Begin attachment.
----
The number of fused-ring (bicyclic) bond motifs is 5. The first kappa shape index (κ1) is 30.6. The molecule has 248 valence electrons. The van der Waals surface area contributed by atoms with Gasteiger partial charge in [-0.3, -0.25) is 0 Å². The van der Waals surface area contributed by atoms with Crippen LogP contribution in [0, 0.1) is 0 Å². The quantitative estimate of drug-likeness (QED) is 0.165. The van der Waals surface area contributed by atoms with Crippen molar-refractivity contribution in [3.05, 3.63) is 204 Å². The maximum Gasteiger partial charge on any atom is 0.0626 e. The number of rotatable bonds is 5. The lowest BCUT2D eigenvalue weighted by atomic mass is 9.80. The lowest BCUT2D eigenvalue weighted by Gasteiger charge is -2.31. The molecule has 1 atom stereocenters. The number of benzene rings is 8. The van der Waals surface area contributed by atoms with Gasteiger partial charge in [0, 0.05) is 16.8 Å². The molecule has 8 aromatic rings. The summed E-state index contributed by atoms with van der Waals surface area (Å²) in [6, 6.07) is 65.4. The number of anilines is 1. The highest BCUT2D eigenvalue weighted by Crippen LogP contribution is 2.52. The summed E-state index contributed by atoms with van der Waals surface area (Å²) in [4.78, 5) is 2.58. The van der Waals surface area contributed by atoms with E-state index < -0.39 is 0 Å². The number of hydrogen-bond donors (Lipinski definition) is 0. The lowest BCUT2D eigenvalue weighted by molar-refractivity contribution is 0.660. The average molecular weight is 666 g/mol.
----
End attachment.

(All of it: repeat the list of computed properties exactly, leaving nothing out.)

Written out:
The number of fused-ring (bicyclic) bond motifs is 5. The first kappa shape index (κ1) is 30.6. The molecule has 248 valence electrons. The van der Waals surface area contributed by atoms with Gasteiger partial charge in [-0.3, -0.25) is 0 Å². The van der Waals surface area contributed by atoms with Crippen LogP contribution in [0, 0.1) is 0 Å². The quantitative estimate of drug-likeness (QED) is 0.165. The van der Waals surface area contributed by atoms with Crippen molar-refractivity contribution in [3.05, 3.63) is 204 Å². The maximum Gasteiger partial charge on any atom is 0.0626 e. The number of rotatable bonds is 5. The lowest BCUT2D eigenvalue weighted by atomic mass is 9.80. The lowest BCUT2D eigenvalue weighted by Gasteiger charge is -2.31. The molecule has 1 atom stereocenters. The number of benzene rings is 8. The van der Waals surface area contributed by atoms with Gasteiger partial charge in [0, 0.05) is 16.8 Å². The molecule has 8 aromatic rings. The summed E-state index contributed by atoms with van der Waals surface area (Å²) in [6, 6.07) is 65.4. The number of anilines is 1. The highest BCUT2D eigenvalue weighted by Crippen LogP contribution is 2.52. The summed E-state index contributed by atoms with van der Waals surface area (Å²) in [4.78, 5) is 2.58. The van der Waals surface area contributed by atoms with E-state index < -0.39 is 0 Å². The number of hydrogen-bond donors (Lipinski definition) is 0. The lowest BCUT2D eigenvalue weighted by molar-refractivity contribution is 0.660. The average molecular weight is 666 g/mol.